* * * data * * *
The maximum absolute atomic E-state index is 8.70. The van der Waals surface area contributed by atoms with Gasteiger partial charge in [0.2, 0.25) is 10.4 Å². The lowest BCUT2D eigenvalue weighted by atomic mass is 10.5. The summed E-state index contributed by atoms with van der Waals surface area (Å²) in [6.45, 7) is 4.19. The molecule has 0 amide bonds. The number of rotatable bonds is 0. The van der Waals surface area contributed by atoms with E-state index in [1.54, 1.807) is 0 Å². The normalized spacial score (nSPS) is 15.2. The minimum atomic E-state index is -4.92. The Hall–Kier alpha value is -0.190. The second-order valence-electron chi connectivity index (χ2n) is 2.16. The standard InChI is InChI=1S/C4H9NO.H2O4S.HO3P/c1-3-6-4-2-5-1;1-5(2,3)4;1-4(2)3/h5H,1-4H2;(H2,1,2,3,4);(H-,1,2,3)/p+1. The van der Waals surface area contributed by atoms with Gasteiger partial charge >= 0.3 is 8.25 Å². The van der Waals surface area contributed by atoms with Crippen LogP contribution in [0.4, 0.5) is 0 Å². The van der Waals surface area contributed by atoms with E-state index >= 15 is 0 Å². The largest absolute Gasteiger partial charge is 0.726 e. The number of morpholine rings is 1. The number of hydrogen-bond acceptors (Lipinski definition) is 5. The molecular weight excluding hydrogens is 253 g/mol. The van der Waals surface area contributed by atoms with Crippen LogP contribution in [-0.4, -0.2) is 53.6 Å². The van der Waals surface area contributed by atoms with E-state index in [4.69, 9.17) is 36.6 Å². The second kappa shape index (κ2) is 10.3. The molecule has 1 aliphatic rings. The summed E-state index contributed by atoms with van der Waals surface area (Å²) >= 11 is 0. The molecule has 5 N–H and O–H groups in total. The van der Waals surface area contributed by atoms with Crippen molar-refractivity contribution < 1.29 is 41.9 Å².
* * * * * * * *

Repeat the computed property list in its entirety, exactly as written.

The maximum absolute atomic E-state index is 8.70. The van der Waals surface area contributed by atoms with Gasteiger partial charge in [0.2, 0.25) is 10.4 Å². The lowest BCUT2D eigenvalue weighted by atomic mass is 10.5. The summed E-state index contributed by atoms with van der Waals surface area (Å²) in [6.45, 7) is 4.19. The molecule has 0 amide bonds. The number of rotatable bonds is 0. The van der Waals surface area contributed by atoms with E-state index in [1.54, 1.807) is 0 Å². The normalized spacial score (nSPS) is 15.2. The minimum atomic E-state index is -4.92. The Hall–Kier alpha value is -0.190. The second-order valence-electron chi connectivity index (χ2n) is 2.16. The standard InChI is InChI=1S/C4H9NO.H2O4S.HO3P/c1-3-6-4-2-5-1;1-5(2,3)4;1-4(2)3/h5H,1-4H2;(H2,1,2,3,4);(H-,1,2,3)/p+1. The van der Waals surface area contributed by atoms with Gasteiger partial charge >= 0.3 is 8.25 Å². The van der Waals surface area contributed by atoms with Crippen LogP contribution in [0.4, 0.5) is 0 Å². The van der Waals surface area contributed by atoms with E-state index >= 15 is 0 Å². The largest absolute Gasteiger partial charge is 0.726 e. The number of morpholine rings is 1. The number of hydrogen-bond acceptors (Lipinski definition) is 5. The molecular weight excluding hydrogens is 253 g/mol. The van der Waals surface area contributed by atoms with Crippen LogP contribution in [-0.4, -0.2) is 53.6 Å². The van der Waals surface area contributed by atoms with E-state index in [4.69, 9.17) is 36.6 Å². The second kappa shape index (κ2) is 10.3. The molecule has 1 aliphatic rings. The summed E-state index contributed by atoms with van der Waals surface area (Å²) >= 11 is 0. The molecule has 5 N–H and O–H groups in total. The van der Waals surface area contributed by atoms with Crippen molar-refractivity contribution < 1.29 is 41.9 Å².